It’s a perplexing predicament to be, or aspire to be, a writer. “The problem is that most students of writing are lazy,” Nolan points out. “They want to become Stephen King over the weekend. Well, you can’t become Stephen King over the weekend. Stephen King couldn’t do that. People have some idea that he’s always had it easy and been rich. But, no, he spent ten years writing and struggling before ‘Carrie’ came along and made him a tidy sum of money.” And far be it for a writer to always be the best judge of his own work. As the story goes, King threw away the manuscript to “Carrie” in a fit of frustration. He tossed it into a waste basket only to have his wife fish it out and persuade him to send it to his agent. Good thing he did just that.
“Writing is like a roller coaster,” Nolan says. But he is also inspired to share the fact that hard work will pay off. What best illustrates this is just talking shop with him. For example, you get great insight exploring the work that Nolan has done with George Clayton Johnson. Among the dozen or so writers that Nolan has worked with, it is with Johnson that he wrote his first teleplay and, years later, his first novel. It was to be firsts for both of them. In 1959, Nolan and Johnson wrote their first teleplay, “Dreamflight,” for “The Twilight Zone.” It was never produced. Thanks to the jet age, the show found itself with one too many airplane-related stories. It’s since been printed in the anthology, “Forgotten Gems.” And it is a gem, a modern day take on Sleeping Beauty.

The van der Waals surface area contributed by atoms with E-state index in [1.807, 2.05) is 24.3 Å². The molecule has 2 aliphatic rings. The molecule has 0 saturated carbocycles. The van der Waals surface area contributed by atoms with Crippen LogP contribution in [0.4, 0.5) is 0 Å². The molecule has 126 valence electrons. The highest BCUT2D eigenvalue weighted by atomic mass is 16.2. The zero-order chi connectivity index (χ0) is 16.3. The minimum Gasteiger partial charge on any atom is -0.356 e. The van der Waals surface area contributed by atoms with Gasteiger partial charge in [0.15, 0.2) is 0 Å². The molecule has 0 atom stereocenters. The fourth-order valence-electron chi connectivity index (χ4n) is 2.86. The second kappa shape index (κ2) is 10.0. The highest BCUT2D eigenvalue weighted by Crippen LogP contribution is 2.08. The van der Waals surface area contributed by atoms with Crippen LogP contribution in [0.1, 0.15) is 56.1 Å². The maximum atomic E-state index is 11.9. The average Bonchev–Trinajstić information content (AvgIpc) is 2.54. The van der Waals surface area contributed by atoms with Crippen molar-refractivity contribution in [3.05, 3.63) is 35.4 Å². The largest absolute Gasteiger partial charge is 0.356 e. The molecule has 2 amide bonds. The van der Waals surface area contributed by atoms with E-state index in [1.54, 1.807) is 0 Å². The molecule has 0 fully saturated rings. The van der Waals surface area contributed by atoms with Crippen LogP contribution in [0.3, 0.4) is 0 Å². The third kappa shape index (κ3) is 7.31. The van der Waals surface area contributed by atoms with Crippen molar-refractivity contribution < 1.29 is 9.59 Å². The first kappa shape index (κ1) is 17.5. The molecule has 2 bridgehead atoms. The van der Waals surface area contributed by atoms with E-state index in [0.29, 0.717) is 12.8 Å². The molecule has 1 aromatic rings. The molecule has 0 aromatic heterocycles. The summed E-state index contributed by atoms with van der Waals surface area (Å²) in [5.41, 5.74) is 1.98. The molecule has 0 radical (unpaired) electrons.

In the intervening years, Nolan and Johnson would continue to grow as writers, in no small measure due to the collaborative process they developed as part of what became known as The Southern California Writers Group. And so they did work together again, including two unproduced “Star Trek” teleplays, finally leading up to one of the best collaborations ever, the original “Logan’s Run” novel.
As we closed out our interview, I asked about upcoming projects and William F. Nolan is, at 87 this March, as busy as ever. On his list of top priority items, he included his longtime friend and collaborator, writer/artist/filmmaker Jason V. Brock, who is set to work with Nolan on a new Logan’s Run novel that will deconstruct what has come before and is entitled, “Logan’s Fall.” Also on the list: “Images in Black,” an edited collection of Ray Bradbury stories with an African-American theme; “A Man Called Dash,” a definitive biography of Dashiell Hammett; “Soul Trips,” a collection of Nolan poetry; and a Nolan horror collection for the series, “Masters of the Weird Tale,” to be published by Centipede Press.